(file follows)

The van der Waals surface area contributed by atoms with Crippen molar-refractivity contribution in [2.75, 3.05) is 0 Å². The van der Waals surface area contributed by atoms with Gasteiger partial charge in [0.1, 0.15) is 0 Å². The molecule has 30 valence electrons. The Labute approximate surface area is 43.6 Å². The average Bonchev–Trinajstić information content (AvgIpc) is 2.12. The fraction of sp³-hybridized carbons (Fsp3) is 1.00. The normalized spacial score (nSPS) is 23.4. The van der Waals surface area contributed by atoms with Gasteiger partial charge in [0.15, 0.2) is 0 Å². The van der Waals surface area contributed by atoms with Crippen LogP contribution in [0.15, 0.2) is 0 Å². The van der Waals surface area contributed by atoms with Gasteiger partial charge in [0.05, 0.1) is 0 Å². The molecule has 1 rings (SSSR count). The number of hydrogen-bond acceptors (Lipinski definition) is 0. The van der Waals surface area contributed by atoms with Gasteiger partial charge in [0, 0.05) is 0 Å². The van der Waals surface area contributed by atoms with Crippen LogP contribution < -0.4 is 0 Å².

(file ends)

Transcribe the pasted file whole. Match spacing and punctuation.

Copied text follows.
The van der Waals surface area contributed by atoms with Crippen molar-refractivity contribution in [2.75, 3.05) is 0 Å². The van der Waals surface area contributed by atoms with Gasteiger partial charge in [0.1, 0.15) is 0 Å². The molecule has 30 valence electrons. The Labute approximate surface area is 43.6 Å². The average Bonchev–Trinajstić information content (AvgIpc) is 2.12. The fraction of sp³-hybridized carbons (Fsp3) is 1.00. The normalized spacial score (nSPS) is 23.4. The van der Waals surface area contributed by atoms with Gasteiger partial charge in [0.15, 0.2) is 0 Å². The van der Waals surface area contributed by atoms with Crippen LogP contribution in [0.15, 0.2) is 0 Å². The van der Waals surface area contributed by atoms with Gasteiger partial charge in [0.05, 0.1) is 0 Å². The molecule has 1 rings (SSSR count). The number of hydrogen-bond acceptors (Lipinski definition) is 0. The van der Waals surface area contributed by atoms with Gasteiger partial charge in [0, 0.05) is 0 Å². The van der Waals surface area contributed by atoms with Crippen LogP contribution < -0.4 is 0 Å².